Conclusion

Hashimoto disease is among the most widespread thyroid disorders, which is unpreventable, but can be treated using thyroid hormone replacement therapy, which also incorporates lifelong replacement remedy to adjust hormonal levels. Chronic thyroiditis, which is another name for Hashimoto syndrome, occurs when immune cells opt to harass healthy tissues in the thyroid gland, rather than protect the tissues. Image tests are among the most appropriate form of diagnosing Hashimoto’s thyroiditis. However, doctors have experienced difficulties in differentiating Hashimoto disease from other thyroid pathology after using ultrasonography. Pathology can also affect the imaging of Hashimoto thyroiditis, particularly when patient have taken excess iodine or are under some medications. Doctors are yet to discover ways to prevent Hashimoto’s disease, but early detection of the disease can assist in eradicating the illness.

Works Cited

Akamizu, Takashi, Nobuyuki Amino, and Laslie J. DeGroot. “Hashimoto’s Thyroiditis.” Thyroid Disease Manager, Jan. 1, 2012. Web. 11 Mar. 2016. http://www.thyroidmanager.org/wp-content/uploads/chapters/hashimotos-thyroiditis.pdf

Blum, Manfred. “Ultrasonography of the Thyroid.” Thyroid Disease Manager, Sept 1, 2015. Web. 11 Mar. 2016. http://www.thyroidmanager.org/wp-content/uploads/chapters/ultrasonography-of-the-thyroid.pdf

Harvey, Simon, and David Zieve. “Chronic Thyroiditis (Hashimoto’s Disease).” The New York Times. Health Guide, June 25, 2013. Web 11 March 2016. http://www.nytimes.com/health/guides/disease/chronic-thyroiditis-hashimotos-disease/diagnosis.html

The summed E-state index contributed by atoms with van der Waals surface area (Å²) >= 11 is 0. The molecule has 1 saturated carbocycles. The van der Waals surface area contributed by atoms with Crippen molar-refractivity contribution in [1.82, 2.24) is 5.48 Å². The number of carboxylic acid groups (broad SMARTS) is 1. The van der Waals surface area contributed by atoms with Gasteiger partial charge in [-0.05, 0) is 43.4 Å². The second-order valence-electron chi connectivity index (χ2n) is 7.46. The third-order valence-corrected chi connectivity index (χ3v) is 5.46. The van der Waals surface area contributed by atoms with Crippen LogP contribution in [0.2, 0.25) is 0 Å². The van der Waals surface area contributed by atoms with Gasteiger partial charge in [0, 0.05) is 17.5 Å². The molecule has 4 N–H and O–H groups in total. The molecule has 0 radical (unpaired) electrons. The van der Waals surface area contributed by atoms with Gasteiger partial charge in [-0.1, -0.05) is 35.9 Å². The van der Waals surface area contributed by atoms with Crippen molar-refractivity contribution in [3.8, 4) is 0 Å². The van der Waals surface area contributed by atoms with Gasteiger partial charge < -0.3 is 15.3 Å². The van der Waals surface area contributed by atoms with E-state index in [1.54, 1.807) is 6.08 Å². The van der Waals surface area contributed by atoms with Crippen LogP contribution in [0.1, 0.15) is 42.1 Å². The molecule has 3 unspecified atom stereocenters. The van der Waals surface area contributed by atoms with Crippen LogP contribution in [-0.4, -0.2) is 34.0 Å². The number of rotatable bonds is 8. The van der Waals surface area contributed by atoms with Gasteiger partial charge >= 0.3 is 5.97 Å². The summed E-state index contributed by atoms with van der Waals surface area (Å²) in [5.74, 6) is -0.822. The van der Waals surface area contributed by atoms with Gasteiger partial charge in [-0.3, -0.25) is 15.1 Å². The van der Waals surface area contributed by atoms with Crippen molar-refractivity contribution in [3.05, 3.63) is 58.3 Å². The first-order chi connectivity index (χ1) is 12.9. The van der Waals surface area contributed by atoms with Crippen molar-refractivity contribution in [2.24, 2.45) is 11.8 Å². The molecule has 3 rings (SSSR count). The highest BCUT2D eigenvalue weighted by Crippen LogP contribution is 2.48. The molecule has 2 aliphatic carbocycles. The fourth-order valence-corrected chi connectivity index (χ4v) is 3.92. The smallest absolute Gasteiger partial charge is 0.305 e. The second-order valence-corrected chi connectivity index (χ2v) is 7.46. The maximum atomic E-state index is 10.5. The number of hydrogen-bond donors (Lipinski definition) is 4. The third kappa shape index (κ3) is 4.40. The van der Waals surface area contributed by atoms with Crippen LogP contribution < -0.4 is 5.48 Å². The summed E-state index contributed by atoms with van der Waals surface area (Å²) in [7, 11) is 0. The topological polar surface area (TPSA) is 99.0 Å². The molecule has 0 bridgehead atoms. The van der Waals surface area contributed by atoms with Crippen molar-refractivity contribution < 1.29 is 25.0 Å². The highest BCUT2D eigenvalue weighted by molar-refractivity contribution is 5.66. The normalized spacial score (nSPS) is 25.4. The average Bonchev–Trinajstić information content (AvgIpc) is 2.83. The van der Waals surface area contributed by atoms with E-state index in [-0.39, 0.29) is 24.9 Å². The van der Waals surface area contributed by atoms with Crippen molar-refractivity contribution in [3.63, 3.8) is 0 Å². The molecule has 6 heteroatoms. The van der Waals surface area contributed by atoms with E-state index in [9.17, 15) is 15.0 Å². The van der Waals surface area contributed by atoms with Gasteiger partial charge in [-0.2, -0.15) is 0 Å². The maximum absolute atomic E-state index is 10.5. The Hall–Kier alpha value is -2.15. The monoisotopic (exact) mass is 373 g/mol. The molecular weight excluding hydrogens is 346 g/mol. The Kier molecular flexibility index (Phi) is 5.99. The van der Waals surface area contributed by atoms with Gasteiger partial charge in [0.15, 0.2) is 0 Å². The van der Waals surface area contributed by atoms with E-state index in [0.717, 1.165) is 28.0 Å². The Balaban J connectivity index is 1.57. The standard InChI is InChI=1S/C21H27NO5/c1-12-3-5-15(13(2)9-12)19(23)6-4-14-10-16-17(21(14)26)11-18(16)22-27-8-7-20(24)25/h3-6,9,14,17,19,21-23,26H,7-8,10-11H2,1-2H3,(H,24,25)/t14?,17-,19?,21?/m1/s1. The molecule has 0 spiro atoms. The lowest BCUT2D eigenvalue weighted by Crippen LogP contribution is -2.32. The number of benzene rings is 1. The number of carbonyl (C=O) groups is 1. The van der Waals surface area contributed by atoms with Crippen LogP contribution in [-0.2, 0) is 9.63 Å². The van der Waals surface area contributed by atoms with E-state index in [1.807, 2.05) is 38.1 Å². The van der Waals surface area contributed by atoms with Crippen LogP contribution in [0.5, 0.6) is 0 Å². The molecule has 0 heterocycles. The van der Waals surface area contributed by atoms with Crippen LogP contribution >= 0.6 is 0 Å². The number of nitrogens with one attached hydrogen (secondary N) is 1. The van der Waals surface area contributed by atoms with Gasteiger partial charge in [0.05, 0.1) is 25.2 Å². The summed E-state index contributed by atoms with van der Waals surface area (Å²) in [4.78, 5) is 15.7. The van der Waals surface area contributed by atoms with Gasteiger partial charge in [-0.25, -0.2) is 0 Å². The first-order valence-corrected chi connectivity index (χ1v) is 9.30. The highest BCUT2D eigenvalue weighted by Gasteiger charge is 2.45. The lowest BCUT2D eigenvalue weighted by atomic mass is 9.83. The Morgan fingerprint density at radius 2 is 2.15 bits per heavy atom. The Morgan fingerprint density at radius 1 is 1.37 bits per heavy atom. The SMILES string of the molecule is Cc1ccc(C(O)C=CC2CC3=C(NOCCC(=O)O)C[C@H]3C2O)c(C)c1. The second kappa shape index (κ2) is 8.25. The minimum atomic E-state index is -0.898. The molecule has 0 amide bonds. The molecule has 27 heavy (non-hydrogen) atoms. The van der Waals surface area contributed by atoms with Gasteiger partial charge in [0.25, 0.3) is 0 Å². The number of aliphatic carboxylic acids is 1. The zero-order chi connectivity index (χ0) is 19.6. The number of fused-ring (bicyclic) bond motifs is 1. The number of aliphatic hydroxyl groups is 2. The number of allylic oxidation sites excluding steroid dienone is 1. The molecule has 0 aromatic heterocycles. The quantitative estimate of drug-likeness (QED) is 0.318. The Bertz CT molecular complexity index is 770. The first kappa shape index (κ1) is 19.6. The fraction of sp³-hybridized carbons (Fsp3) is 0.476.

Kakudo, Kennichi, et al. “Diagnosis of Hashimoto’s Thyroiditis and Igg4-Related Sclerosing Disease.” Pathology International 61.4 (2011): 175-183. Academic Search Premier. Web. 10 Mar. 2016.

Knipe, Henry and Yuranga Weerakkody. “Hashimoto thyroiditis.” Radiopaedia.org (2016).Web. 11 Mar. 2016.   http://radiopaedia.org/articles/hashimoto-thyroiditis

Randolph, Gregory. Surgery of the Thyroid and Parathyroid Glands. Philadelphia, PA: Saunders/Elsevier, 2013. Print.

Robinson, Robert A. Head and Neck Pathology: Atlas for Histologic and Cytologic Diagnosis. Philadelphia: Wolters Kluwer Health/Lippincott Williams & Wilkins, 2010. Print.

Tamparo, Carol D. Diseases of the Human Body. Philadelphia, PA: F.A. Davis Company, 2016. Internet resource.

Appendix

One of the imaging tests is the ultrasound, which is utilized to detect thyroid, but ultrasound has no capacity to gauge the thyroid’s gland function.

Figure 1: Thyroid ultrasound [Source: “Chronic Thyroiditis (Hashimoto’s Disease).” The New York Times]

Radiographic image of Hashimoto’s Thyroditis is as shown in Figure 2 below.

Figure 2: Ultrasound image of Hashimoto thyroiditis (Source: Hashimoto thyroiditis. Radiopaedia.org)